Revealed: Tony Blair’s secret White House summit as he launches astonishing bid to work for Donald Trump… as his Middle East peace envoy
- Blair attended a secret meeting at the White House to discuss working for Trump
- Held talks with Trump’s son-in-law and senior adviser Jared Kushner this week
- The former PM and Kushner have met three times in secret since September
- Could setback Theresa May’s hopes of forging ‘special relationship’ with Trump
The former Prime Minister held talks with Trump’s son-in-law and senior adviser Jared Kushner on Wednesday with a view to becoming a Middle East peace envoy for Trump.
This newspaper has learned that Blair and Kushner have met three times in secret since September, including their three-hour summit in the West Wing last week.
If Trump gives Blair the new role, it would mark an astonishing international comeback for the man whose reputation was left in tatters after the Iraq War.
And it would be a major setback to Theresa May’s hopes of forging her own ‘special relationship’ with Trump, especially as former Ukip leader Nigel Farage is already a close confidant of the President.
Blair’s wooing of the Trump family is also likely to re-open speculation about his close friendship with Rupert Murdoch’s ex-wife Wendi Deng, who is a friend of Kushner’s wife, Ivanka, Trump’s daughter.
Blair and Deng were both present at a gathering of media and political powerbrokers in Aspen, Colorado, in September, where Blair first met Kushner to discuss political issues. The event was organised by veteran US talk-show host Charlie Rose, who visited Trump at his New York HQ days after his election triumph. Former Chancellor George Osborne was a speaker at the Aspen event.
Just days after Trump’s election victory in November, Blair and Kushner met again when they dined at the £150-a-head Harry Cipriani restaurant in New York’s Sherry-Netherland Hotel.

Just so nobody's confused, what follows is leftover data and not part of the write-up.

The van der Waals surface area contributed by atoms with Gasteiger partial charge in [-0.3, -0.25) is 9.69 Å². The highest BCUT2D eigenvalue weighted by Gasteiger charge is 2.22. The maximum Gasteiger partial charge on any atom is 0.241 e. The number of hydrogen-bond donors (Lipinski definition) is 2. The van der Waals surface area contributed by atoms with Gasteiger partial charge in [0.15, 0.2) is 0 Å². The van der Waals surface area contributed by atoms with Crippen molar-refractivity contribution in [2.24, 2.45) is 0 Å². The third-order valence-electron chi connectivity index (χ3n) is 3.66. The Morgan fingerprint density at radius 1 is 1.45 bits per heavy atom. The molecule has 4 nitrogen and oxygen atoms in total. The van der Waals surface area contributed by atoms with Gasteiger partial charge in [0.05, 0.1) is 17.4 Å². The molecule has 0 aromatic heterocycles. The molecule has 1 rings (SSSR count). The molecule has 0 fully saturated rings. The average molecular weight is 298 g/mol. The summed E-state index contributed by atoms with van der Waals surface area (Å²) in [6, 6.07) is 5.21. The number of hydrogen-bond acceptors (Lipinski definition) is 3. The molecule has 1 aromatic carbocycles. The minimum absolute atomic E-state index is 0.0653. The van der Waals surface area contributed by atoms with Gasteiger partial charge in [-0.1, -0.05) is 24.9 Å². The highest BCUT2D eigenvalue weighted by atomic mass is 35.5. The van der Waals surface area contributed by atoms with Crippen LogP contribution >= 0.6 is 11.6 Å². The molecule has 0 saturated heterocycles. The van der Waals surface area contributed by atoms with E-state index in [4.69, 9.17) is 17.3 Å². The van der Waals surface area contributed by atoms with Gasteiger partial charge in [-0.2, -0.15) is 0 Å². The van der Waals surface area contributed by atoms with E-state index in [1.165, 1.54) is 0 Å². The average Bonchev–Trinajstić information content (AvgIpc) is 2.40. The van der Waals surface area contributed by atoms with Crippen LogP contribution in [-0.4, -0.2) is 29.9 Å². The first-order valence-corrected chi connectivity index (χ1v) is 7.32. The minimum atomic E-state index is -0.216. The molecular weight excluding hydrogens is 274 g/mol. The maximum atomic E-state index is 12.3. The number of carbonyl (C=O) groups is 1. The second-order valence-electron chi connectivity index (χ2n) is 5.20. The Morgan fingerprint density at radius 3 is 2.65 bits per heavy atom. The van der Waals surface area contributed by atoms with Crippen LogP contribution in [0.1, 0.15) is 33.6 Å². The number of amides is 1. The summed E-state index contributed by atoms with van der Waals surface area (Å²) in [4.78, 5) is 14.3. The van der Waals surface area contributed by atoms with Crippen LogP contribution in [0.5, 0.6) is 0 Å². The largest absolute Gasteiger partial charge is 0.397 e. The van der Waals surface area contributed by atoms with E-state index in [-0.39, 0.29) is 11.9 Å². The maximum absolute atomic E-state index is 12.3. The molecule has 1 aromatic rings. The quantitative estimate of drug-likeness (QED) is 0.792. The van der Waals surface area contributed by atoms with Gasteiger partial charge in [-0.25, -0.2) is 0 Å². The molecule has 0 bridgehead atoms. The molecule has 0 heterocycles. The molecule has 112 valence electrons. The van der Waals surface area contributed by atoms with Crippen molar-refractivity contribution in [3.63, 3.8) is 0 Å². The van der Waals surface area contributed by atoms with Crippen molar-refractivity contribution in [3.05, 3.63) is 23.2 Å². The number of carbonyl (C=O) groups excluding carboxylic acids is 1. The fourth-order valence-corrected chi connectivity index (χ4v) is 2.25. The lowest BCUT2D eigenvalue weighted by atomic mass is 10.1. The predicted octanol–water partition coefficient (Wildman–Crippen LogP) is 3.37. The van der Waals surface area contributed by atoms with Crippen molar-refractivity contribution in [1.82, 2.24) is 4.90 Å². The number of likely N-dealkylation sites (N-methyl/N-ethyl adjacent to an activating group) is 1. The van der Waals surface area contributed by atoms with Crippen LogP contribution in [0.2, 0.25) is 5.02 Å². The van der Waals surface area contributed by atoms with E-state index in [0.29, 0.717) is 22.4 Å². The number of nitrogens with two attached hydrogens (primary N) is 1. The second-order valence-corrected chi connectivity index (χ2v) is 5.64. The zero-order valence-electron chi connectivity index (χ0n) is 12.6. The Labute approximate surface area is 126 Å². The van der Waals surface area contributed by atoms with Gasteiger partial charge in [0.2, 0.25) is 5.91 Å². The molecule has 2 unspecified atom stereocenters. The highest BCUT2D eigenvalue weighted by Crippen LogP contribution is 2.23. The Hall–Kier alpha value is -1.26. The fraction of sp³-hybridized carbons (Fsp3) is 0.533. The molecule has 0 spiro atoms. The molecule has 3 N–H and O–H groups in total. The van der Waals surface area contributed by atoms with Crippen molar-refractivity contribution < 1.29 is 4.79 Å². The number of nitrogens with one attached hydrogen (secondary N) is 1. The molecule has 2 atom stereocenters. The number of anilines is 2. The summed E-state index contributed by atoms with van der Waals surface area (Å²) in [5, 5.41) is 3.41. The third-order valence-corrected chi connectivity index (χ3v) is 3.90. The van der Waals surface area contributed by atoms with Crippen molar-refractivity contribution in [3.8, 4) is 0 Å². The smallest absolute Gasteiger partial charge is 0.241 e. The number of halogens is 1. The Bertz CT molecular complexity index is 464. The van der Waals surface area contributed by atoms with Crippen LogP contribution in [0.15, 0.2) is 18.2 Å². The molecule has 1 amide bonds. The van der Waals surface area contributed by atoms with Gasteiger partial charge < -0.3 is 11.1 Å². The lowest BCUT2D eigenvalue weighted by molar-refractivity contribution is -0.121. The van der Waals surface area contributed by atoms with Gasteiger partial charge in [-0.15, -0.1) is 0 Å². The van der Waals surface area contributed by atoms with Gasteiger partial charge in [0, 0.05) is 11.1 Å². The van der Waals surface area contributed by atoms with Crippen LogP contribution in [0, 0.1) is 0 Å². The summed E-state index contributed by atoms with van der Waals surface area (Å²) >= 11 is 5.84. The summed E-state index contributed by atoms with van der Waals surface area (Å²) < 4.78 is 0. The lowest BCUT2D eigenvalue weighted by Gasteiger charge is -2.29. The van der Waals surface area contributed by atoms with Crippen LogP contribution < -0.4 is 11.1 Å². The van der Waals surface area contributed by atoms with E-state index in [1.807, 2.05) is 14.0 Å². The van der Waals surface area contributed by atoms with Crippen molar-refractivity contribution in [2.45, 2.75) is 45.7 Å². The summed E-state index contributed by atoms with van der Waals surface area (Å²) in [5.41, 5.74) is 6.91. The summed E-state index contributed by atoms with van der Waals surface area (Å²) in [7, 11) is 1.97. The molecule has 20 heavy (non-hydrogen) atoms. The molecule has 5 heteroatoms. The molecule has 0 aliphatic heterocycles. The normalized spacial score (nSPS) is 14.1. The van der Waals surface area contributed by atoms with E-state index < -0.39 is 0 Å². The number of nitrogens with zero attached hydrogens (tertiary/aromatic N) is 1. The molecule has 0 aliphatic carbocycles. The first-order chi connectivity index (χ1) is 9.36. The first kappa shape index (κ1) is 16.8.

Blair has previously been a Middle East envoy for the so-called ‘Quartet’ of the EU, US, Russia and the United Nations – and his knowledge of the region is said to be attractive to the inexperienced Trump administration.
The bombshell disclosure of his secret White House summit follows Blair’s decision three months ago to wind up his controversial business empire. Weeks later he announced a crusade against the wave of ‘new populism’ spreading across the world, but insisted that he had no intention of making a political comeback.
At the time, his speech was seen as an attack on Brexit, though some also saw it as a swipe at the same wave of ‘populism’ that gave Trump the keys to the White House.
Blair has previously been more direct about the rise of Trump, saying a year ago: ‘I look at politics today and wonder if I still understand it. I get really anxious when policy is being made by Twitter feed.’
But he was more conciliatory after Trump’s victory. Blair admitted that the result was an ‘earthquake’ and that Trump’s rhetoric on immigration had shifted the political scene. He argued that Trump’s success was the beginning of a new ‘reality’ that politicians in the West had to come to terms with.
Similarly, when Theresa May invited Trump to make a controversial state visit to the UK, Blair said: ‘I certainly don’t criticise the Prime Minister for reaching out to President Trump. It’s important that she builds a strong relationship.’
Blair and Kushner have discussed a role for the former Prime Minister in achieving what Trump has described as ‘the ultimate deal’ – peace in the Middle East. As a British citizen Blair would not be permitted to have a formal job in the US Government, but the President could give him a role as an adviser.
Trump’s decision to put 36-year-old Kushner in charge of efforts to revive the peace process, which collapsed in 2014, raised eyebrows in Washington as the property investor has no experience of high-level diplomacy. Middle East experts said Kushner was almost unknown to Israeli business and political figures and has had no dealings whatsoever with Palestinians.
Trump denied his son-in-law’s appointment broke US anti-nepotism laws, saying Kushner, an Orthodox Jew who is the grandson of Holocaust survivors, ‘knows the region, knows the people, knows the players’.
Blair was peace envoy for the ‘Quartet’ from 2007 to 2015. But he made little progress and was dogged by claims that he was ‘too close’ to the Israelis. When he stepped down, he was said to have been ‘frustrated’ by his limited role in helping the Palestinians.
Blair’s appeal to the Trump administration is believed to be his vastly greater knowledge of the Middle East than Kushner’s.
A well-placed source said Blair’s role could be as Kushner’s senior adviser: ‘Blair has been pitching hard for this job and Trump’s people are taking him very seriously.’